February 2016 to May 2016 and Summer 2016. Published 18 January 2016.
This attempt at a Regional Forecast for SW England is based on Long Range experimental forecasts for the period February through to May 2016 plus some early data for Summer 2016. Prepared using available data up to 18 January 2016. The summary forecast aims to test if any usable regional forecast can be made from internet model data. The forecast should not be used for any other purpose. A brief verification summary for UK and Eire is routinely published at http://www.weather-info.co.uk/wxsvc/Verification.html
Features that might impact on the Seasonal Forecast.
North Atlantic remains below normal although sea temperatures near the UK are above normal, especially in the southern North Sea. El Nino warm anomalies continue to dominate the East Pacific but this is predicted to weaken as shown below.
IRI rainfall statistical probabilities for March April May during an El Nino Event are shown below but due to expected weakening of the El Nino probabilities for the summer month are not shown.
An area of Stratospheric Warming is forecast to move east over the Pacific and across N America. So far this winter season the warming has not progressed and has weakened. If the forecast is correct and the Polar Vortex in the upper atmosphere is relocated then there is a chance of a change which might impact the weather types in Europe during February bringing the chance of cold easterlies into the UK. To date this possible change to the UK weather types has not been forecast by the climate models and must be considered a low risk.
Forecast anomalies at the jet level.
Despite above normal heights increased zonal jet strength indicated for a time April and May though weakening and transferring north over the NE Atlantic especially by June.
Experimental Long Range Forecast for SW England.
Remainder of Winter (February 2016):
February 2016 is likely to be unsettled for the UK as a whole but just a little less so in the SW. Temperatures across the SW of England are likely to be milder, possibly much milder, than average. This still allows for some colder intervals but suggests that frost and snow may occur less often than average. Rather cloudy weather may be implied by the milder type especially in western areas. Rainfall; rather mixed indications but probably above normal, mainly in the west but with a chance of below normal rainfall to the East of the moors and in the East of the region. In terms of the number of rain days (0.2mm measured in 24 hours) these may be above normal in the west but parts of Torbay to the Exmouth area and areas to the East of the Moors may be a little drier than normal.
(Typical February 1981-2010 values for average mean temperature across lowland areas 6 or 7°C in West Cornwall, 5 or 6°C in most coastal and urban areas but a little lower over parts of N and E Devon, central Somerset and inland Dorset. Average rainfall 100-250mm over hills and moors, around 50mm over parts of Somerset, 70mm East of Dartmoor around Exeter area and 90mm in other coastal and low lying parts of the Southwest. Rain days (0.2mm) 16 to 18 in west and 12 to 14 in the East. Snow climatology less than 1 or 2 days lying snow for lowland areas up to 10 days over the higher parts of Dartmoor).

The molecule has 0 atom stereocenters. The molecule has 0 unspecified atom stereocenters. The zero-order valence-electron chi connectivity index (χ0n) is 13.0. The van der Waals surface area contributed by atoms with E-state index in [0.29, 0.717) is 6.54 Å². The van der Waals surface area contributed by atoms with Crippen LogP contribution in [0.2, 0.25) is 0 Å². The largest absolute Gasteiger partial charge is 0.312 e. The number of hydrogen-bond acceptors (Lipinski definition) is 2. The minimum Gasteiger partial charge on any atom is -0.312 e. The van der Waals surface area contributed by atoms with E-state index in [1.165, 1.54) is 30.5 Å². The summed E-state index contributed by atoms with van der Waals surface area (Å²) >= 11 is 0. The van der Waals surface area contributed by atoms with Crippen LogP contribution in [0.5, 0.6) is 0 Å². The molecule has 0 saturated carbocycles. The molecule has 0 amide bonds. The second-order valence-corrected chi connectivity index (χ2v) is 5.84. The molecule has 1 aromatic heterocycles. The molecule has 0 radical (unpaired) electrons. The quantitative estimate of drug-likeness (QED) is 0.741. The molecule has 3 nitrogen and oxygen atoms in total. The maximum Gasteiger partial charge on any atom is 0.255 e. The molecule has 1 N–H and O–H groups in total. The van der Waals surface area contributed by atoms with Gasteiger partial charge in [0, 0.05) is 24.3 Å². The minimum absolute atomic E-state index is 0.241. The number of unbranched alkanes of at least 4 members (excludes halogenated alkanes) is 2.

Spring (March April and May) 2016:
Unsettled with low pressure often over or crossing the UK but some intervals of higher pressure possible in May. On average the temperature is likely to be above normal with March and May more likely to be above normal than in April which could be nearer normal. Rainfall mostly above normal possibly more so in March and April than in May.
(1981-2010 average mean temperature 9 or 10°C but a few degrees cooler over the moors. Roughly Mar 7 or 8°C Apr 8 or 9°C May 11 or 12°C. Average 1981 to 2010 rain 200 to 300 mm lowest values in E Devon and over parts of Somerset.)
Summer (June July August) 2016 limited data.
Temperature near normal but with a chance of above normal mean values although cooler Atlantic Sea temperatures may result in reduced maximum temperature especially in the west. Some model data hint at average temperatures being above normal but not the maximum and minimum values. The strongest indication for above normal temperatures is in July.
Rainfall is likely to be below normal in June and more especially in July but perhaps not in August although this detail is quite uncertain. The hint at drier types is a change from last months data.
(1981 to 2010 average mean temperature 14 or 15°C in many areas to 16 or 16°C in main urban areas, locally east of the moors and more widely in Somerset – average max temps average 19 to over 21°C in similar areas. July often warmer than August. Average 1981 to 2010 rain 300mm over the moors, typically 200 to 250mm in many coastal and eastern areas. June often drier than July and July drier than August)
Experimental Long Range Forecasts do not have a good success rate. The data used for the above forecast summary and brief verification of previous Long Range Forecast summaries can be seen at http://www.weatherservice.co.uk
NOAA Remote Sens. 2014, 6(11), 11579-11606; doi:10.3390/rs61111579
IRI statistics: Mason, S.J. and L. Goddard, 2001: Probabilistic precipitation anomalies associated with ENSO. Bull. Amer. Meteor. Soc., 82, 619-638. doi:
UK climate details see: